Other standard Internet conventions include:
- Blue underlined hyperlinks;
- Breadcrumb trails; and
- Bottom of page navigation text links.
Make Clickable Links Obvious
Always make text and graphic hyperlinks self-evident.
It is a standard convention that blue underlined text represents a hyperlink that can be clicked. So why do Web site designers insist on making text links not underlined and/or in some other color?
Avoid this temptation whenever possible! Stick with blue underlined text for hyperlinks, because it works, and everyone understands it. You should also use a different color when a text link is activated.
Visited Link Colors
Don’t forget to use a different color for visited text links. The alternative visited link color informs users which pages they have already visited. Don’t confuse users by using the same color for unvisited and visited links.
Make clickable graphics, such as “Search” buttons, obvious. Design clickable buttons with depth, so it looks like a button that can be pushed. Also add alternative text to graphics to help clarify the meaning the hyperlinks function.
Retaining the standard blue outline (by not using border=0) around a graphic is another option. This is the more traditional method.
Minimize Page Noise
Your Web site should be effortless to use and not be too taxing on the mind. You will tire your users out, if your pages require a lot of information processing.
To create a Web site that is effortless to use, minimize the:
- Number of words;
- Number of font typefaces, sizes and colors;
- Number of link options;
- Number of text link styles;
- Use of background colors; and
- Use of background wallpaper images.
1. Number of words.
Minimize the number of words in your text. If you can get a message across in ten words, instead of thirty, do so. Users want information, with minimum wasted effort and time.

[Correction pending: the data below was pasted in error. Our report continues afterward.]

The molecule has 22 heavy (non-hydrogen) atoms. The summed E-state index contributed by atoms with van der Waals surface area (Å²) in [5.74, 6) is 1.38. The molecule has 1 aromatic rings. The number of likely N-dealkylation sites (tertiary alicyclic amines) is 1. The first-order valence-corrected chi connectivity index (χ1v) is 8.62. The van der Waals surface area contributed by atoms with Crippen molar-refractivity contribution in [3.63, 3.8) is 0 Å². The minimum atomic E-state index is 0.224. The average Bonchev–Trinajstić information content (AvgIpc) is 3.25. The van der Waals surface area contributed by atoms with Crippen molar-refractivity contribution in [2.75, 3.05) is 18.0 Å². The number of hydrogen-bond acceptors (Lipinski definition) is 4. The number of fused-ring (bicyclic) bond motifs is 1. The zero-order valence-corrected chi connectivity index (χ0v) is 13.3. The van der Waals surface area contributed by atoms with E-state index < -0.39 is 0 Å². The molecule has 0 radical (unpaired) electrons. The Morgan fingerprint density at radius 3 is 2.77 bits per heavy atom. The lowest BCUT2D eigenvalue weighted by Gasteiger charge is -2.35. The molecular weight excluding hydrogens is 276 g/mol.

2. Number of font typefaces, sizes and colors.
Minimize the number of font typefaces, sizes and colors. The more font typefaces, sizes and colors you use, the more effort the mind has use to process everything it sees.
3. Number of link options.
Minimize the number of link options. Too often, a page presents us with too much content and too many links. A site that tends to overwhelm me is the ICQ.com home page. In Sept 2001, the home page offered over 300 clickable links, buttons and forms! The content was also divided into 4 columns, which all adds up to a incredibly busy page.
A better layout design would be to display a dozen or so main category link options and a few of the most popular sub-category link options. Then on subsequent pages, offer all the options for a particular category.
4. Number of text link styles.
Minimize the number of text link styles. The old ICQ.com home page used an incredible eight different styles of text links!
Here are all eight styles:
- dark blue text links without underlines
- dark blue text bold links without underlines
- light blue bold text links without underlines
- dark red bold text links without underlines
- dark red text links with underlines
- dark red bold text links with underlines
- light red text links without underlines
- green bold text links without underlines
How confusing is that?!
5. Use of background colors.
Minimize the use of background colors. If you are going to use background colors, use them to define content areas. The eBay home page is a good example of how to use background color to clearly define content areas.
6. Use of background wallpaper images.
Minimize the use of background wallpaper. Most background wallpaper images are so faint that they don’t distract us. But we do still see them, which adds more work to the mind.